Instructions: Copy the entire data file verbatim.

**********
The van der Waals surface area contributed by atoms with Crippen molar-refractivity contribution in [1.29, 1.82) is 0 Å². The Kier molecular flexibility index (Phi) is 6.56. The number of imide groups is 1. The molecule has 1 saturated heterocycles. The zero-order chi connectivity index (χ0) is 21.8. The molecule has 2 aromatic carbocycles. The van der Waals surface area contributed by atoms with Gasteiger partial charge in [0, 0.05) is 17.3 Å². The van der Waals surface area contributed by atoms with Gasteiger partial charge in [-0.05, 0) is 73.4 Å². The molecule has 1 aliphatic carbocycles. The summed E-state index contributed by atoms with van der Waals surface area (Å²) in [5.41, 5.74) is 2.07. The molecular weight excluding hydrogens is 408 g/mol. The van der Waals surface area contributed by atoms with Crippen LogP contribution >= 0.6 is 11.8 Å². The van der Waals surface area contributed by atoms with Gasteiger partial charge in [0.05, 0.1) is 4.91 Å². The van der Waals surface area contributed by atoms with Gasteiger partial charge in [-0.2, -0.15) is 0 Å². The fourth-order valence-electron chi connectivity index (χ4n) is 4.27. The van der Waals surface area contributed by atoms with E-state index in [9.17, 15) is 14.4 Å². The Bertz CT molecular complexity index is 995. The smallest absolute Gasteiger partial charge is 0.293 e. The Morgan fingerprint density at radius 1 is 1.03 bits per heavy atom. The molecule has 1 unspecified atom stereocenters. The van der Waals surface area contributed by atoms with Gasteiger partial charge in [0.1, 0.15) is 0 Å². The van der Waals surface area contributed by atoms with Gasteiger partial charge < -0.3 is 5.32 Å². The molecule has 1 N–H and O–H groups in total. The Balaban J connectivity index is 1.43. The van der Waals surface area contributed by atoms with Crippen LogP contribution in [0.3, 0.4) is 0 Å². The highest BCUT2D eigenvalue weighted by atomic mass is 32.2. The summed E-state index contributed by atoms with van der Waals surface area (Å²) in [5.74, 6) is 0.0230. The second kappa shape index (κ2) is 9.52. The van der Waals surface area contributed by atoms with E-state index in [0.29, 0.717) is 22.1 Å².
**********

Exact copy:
The van der Waals surface area contributed by atoms with Crippen molar-refractivity contribution in [1.29, 1.82) is 0 Å². The Kier molecular flexibility index (Phi) is 6.56. The number of imide groups is 1. The molecule has 1 saturated heterocycles. The zero-order chi connectivity index (χ0) is 21.8. The molecule has 2 aromatic carbocycles. The van der Waals surface area contributed by atoms with Gasteiger partial charge in [0, 0.05) is 17.3 Å². The van der Waals surface area contributed by atoms with Gasteiger partial charge in [-0.05, 0) is 73.4 Å². The molecule has 1 aliphatic carbocycles. The summed E-state index contributed by atoms with van der Waals surface area (Å²) in [5.41, 5.74) is 2.07. The molecular weight excluding hydrogens is 408 g/mol. The van der Waals surface area contributed by atoms with Crippen LogP contribution >= 0.6 is 11.8 Å². The van der Waals surface area contributed by atoms with Gasteiger partial charge in [0.05, 0.1) is 4.91 Å². The van der Waals surface area contributed by atoms with Gasteiger partial charge in [-0.2, -0.15) is 0 Å². The fourth-order valence-electron chi connectivity index (χ4n) is 4.27. The van der Waals surface area contributed by atoms with E-state index in [9.17, 15) is 14.4 Å². The Bertz CT molecular complexity index is 995. The smallest absolute Gasteiger partial charge is 0.293 e. The Morgan fingerprint density at radius 1 is 1.03 bits per heavy atom. The molecule has 1 unspecified atom stereocenters. The van der Waals surface area contributed by atoms with Gasteiger partial charge in [0.1, 0.15) is 0 Å². The van der Waals surface area contributed by atoms with Gasteiger partial charge < -0.3 is 5.32 Å². The molecule has 1 N–H and O–H groups in total. The Balaban J connectivity index is 1.43. The van der Waals surface area contributed by atoms with Crippen LogP contribution in [0.3, 0.4) is 0 Å². The highest BCUT2D eigenvalue weighted by atomic mass is 32.2. The summed E-state index contributed by atoms with van der Waals surface area (Å²) in [5.74, 6) is 0.0230. The second kappa shape index (κ2) is 9.52. The van der Waals surface area contributed by atoms with E-state index in [0.29, 0.717) is 22.1 Å².